Can Your AI Differentiate Cats from Covid-19?

Perception of Scary Halloween Masks by Zoo Animals and Humans — Animal results showed that primate latencies correlated significantly with the human ratings, while non-primate latencies did not.

It is clear from daily experience that flushing a toilet generates strong turbulence within the bowl. Will this flushing-induced turbulent flow expel aerosol particles containing viruses out of the bowl? … massive upward transport of virus particles is observed, with 40%–60% of particles reaching above the toilet seat, leading to large-scale virus spread.

The police in China are collecting blood samples from men and boys from across the country to build a genetic map of its roughly 700 million males, giving the authorities a powerful new tool for their emerging high-tech surveillance state.

Two hairstylists who had coronavirus saw 140 clients. No new infections have been linked to the salon, officials say The clients and the stylists all wore face coverings.

Potential weapons against covid-19 include manufactured antibodies, serum transfusions from survivors, antivirals, steroids, and more than 100 vaccine candidates, some now advancing toward decisive tests in volunteers. But there’s another approach to battling the virus—one that hasn’t won much attention, but which in the future could become the fastest way to beat back a pandemic. It involves isolating genetic material from survivors and injecting it directly into others, lending them protection against the pathogen. DNA-encoded antibodies, as these therapeutics are called, have shown promising results in animals. In humans, genes injected into the arm or leg would convert the recipient’s muscle cells into factories to make antibodies against the virus. That could provide temporary immunity or lessen the severity of the disease for those already infected. [Technology Review]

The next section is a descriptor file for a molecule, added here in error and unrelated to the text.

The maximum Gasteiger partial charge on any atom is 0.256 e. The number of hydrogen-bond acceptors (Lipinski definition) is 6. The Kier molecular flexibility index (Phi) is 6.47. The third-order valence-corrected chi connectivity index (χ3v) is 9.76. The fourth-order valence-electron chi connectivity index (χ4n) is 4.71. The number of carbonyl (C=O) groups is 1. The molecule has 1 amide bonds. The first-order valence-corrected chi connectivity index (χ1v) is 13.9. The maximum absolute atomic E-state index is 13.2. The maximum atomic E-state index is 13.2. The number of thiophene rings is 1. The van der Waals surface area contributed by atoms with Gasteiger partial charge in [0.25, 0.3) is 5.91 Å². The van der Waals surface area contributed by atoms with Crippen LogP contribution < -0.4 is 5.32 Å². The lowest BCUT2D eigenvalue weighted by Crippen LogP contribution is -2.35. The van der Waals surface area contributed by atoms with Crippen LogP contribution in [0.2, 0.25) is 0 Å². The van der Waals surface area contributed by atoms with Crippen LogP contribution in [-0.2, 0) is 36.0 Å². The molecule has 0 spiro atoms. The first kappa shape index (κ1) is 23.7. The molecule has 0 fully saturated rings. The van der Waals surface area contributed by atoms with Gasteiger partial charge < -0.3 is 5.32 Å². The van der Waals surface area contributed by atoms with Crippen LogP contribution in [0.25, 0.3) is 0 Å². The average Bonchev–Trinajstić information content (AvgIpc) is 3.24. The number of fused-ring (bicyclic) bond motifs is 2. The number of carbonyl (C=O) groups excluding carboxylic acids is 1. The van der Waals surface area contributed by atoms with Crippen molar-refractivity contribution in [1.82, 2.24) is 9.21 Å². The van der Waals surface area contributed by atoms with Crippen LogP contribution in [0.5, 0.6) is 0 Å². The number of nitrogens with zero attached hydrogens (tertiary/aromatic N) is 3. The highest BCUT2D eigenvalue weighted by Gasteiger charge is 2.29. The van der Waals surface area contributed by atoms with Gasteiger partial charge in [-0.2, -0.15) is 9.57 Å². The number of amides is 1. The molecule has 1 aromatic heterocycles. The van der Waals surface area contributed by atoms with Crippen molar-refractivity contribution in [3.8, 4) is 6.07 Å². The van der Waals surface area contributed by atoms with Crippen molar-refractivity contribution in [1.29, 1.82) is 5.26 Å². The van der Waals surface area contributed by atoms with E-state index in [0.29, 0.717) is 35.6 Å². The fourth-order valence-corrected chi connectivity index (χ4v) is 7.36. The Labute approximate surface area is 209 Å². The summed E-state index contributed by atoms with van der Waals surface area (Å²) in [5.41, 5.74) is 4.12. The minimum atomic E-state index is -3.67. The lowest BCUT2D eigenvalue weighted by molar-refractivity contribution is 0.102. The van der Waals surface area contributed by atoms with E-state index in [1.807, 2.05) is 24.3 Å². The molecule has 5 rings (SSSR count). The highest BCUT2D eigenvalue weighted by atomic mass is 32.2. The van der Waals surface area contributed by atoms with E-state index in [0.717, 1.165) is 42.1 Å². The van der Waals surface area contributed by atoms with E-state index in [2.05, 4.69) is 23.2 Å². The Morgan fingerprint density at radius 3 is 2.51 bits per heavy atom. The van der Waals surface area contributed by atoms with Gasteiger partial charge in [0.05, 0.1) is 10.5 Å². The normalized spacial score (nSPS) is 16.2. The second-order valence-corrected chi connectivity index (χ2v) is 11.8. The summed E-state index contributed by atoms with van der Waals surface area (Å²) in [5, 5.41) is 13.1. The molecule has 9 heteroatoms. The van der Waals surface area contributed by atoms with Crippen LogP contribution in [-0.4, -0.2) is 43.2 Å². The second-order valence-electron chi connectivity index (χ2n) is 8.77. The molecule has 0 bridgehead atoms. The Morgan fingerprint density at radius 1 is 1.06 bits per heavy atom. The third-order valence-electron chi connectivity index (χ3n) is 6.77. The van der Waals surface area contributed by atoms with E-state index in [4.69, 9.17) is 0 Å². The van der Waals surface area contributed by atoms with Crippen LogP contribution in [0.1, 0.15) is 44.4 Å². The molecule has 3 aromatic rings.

“We shouldn’t think that, once we get to a vaccine—whenever that is—and once we’re able to arrest this virus, that we’ll be able to rest easy. We are in a new era of more frequent, higher-impact, higher-velocity zoonotic threats.”

An infection that causes severe symptoms is likely to lead to a stronger immune response, which would also help encourage strong and longer-lasting immunity moving forward. On the flip side, a mild or asymptomatic case is likely to yield lower antibody levels, as was found in covid-19 patients in a new study published in Nature Medicine

For each class, members get their temperature checked, use hand sanitizer, and are placed in their own 6′x10′ workout pod made out of shower curtains and PVC pipes.

Amid the economic fallout from COVID-19, several small towns issued their own money

NBA players will wear a ‘smart ring’ at Disney world. The Oura smart ring is capable of predicting COVID-19 symptoms up to 3 days in advance with 90% accuracy. [Thanks Tim]

In moments of stress, consumers exhibit a greater tendency to seek out their smartphone (study 2); and engaging with one’s smartphone provides greater stress relief than engaging in the same activity with a comparable device such as one’s laptop (study 3) or a similar smartphone belonging to someone else (study 4).

“What we found was that evening types had greater grey matter volume in an area of the brain called the precuneus, a key component of our social brain,” said Dr. Norbury, an avowed morning person.

Facebook has rejected a proposal to share advertising revenue with news organisations, saying there would “not be significant” impacts on its business if it stopped sharing news altogether.

Apple Rejects Facebook’s Gaming App, for at Least the Fifth Time [NY Times]

More driving means more congested traffic. So to reduce congestion, it makes sense to build more highway lanes so that more cars can fit. A new report shows that doesn’t work at all. Between 1993 and 2017, the researchers found that the largest urban areas in the U.S. added 30,511 new lane-miles of roads—a 42 percent increase. That’s a faster rate of growth than population growth, which rose by 32 percent in those cities over the same time period. But in that 24 year period, traffic congestion didn’t drop at all. In fact, it rose by 144 percent.

Unsubscribe: The $0-budget movie that ‘topped the US box office’

Her last exhibition, ‘Parbunkells’ (2016), was the result of a long and convoluted project that began with a simple proposal: to introduce the internet to a word it didn’t know. That word was parbunkells, a nautical term meaning ‘coming together through the binding of rope’ and one that Weist emblazoned on a vast white billboard in Forest Hills, Queens, as a part of a commission for the public art organization 14×48. The intention was for curious viewers to google the word and experience the special singularity of a single Google result: Weist’s own website and a short text, starting: ‘This is where I come to be alone. We’re here together now.’